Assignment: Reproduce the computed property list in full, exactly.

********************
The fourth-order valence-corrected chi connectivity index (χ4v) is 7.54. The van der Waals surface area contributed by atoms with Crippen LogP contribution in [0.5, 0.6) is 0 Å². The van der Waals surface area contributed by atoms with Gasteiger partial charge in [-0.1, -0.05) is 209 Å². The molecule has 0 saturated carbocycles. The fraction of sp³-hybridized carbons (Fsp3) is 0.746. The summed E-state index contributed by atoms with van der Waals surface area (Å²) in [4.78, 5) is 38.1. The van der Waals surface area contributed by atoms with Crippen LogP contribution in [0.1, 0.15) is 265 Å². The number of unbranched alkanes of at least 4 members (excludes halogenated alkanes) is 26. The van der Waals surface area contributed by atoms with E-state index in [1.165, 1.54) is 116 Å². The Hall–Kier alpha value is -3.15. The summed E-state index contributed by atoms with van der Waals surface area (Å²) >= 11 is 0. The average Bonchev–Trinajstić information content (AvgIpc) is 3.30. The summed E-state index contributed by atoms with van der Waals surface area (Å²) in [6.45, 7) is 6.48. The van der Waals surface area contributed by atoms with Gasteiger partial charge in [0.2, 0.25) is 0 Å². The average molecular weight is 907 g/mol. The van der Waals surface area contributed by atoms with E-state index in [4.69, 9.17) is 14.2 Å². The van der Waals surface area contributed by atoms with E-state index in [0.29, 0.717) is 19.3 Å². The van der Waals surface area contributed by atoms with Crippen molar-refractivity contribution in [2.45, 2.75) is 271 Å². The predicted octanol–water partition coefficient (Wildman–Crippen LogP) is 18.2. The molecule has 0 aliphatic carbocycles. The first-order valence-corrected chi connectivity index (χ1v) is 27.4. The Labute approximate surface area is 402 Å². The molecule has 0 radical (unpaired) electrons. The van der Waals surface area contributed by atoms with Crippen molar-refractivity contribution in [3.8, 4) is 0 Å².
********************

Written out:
The fourth-order valence-corrected chi connectivity index (χ4v) is 7.54. The van der Waals surface area contributed by atoms with Crippen LogP contribution in [0.5, 0.6) is 0 Å². The van der Waals surface area contributed by atoms with Gasteiger partial charge in [-0.1, -0.05) is 209 Å². The molecule has 0 saturated carbocycles. The fraction of sp³-hybridized carbons (Fsp3) is 0.746. The summed E-state index contributed by atoms with van der Waals surface area (Å²) in [4.78, 5) is 38.1. The van der Waals surface area contributed by atoms with Crippen LogP contribution in [0.1, 0.15) is 265 Å². The number of unbranched alkanes of at least 4 members (excludes halogenated alkanes) is 26. The van der Waals surface area contributed by atoms with E-state index in [1.165, 1.54) is 116 Å². The Hall–Kier alpha value is -3.15. The summed E-state index contributed by atoms with van der Waals surface area (Å²) >= 11 is 0. The average Bonchev–Trinajstić information content (AvgIpc) is 3.30. The summed E-state index contributed by atoms with van der Waals surface area (Å²) in [6.45, 7) is 6.48. The van der Waals surface area contributed by atoms with Gasteiger partial charge in [0.2, 0.25) is 0 Å². The average molecular weight is 907 g/mol. The van der Waals surface area contributed by atoms with E-state index in [4.69, 9.17) is 14.2 Å². The van der Waals surface area contributed by atoms with E-state index in [0.29, 0.717) is 19.3 Å². The van der Waals surface area contributed by atoms with Crippen molar-refractivity contribution in [2.45, 2.75) is 271 Å². The predicted octanol–water partition coefficient (Wildman–Crippen LogP) is 18.2. The molecule has 0 aliphatic carbocycles. The first-order valence-corrected chi connectivity index (χ1v) is 27.4. The Labute approximate surface area is 402 Å². The molecule has 0 radical (unpaired) electrons. The van der Waals surface area contributed by atoms with Crippen molar-refractivity contribution in [3.8, 4) is 0 Å².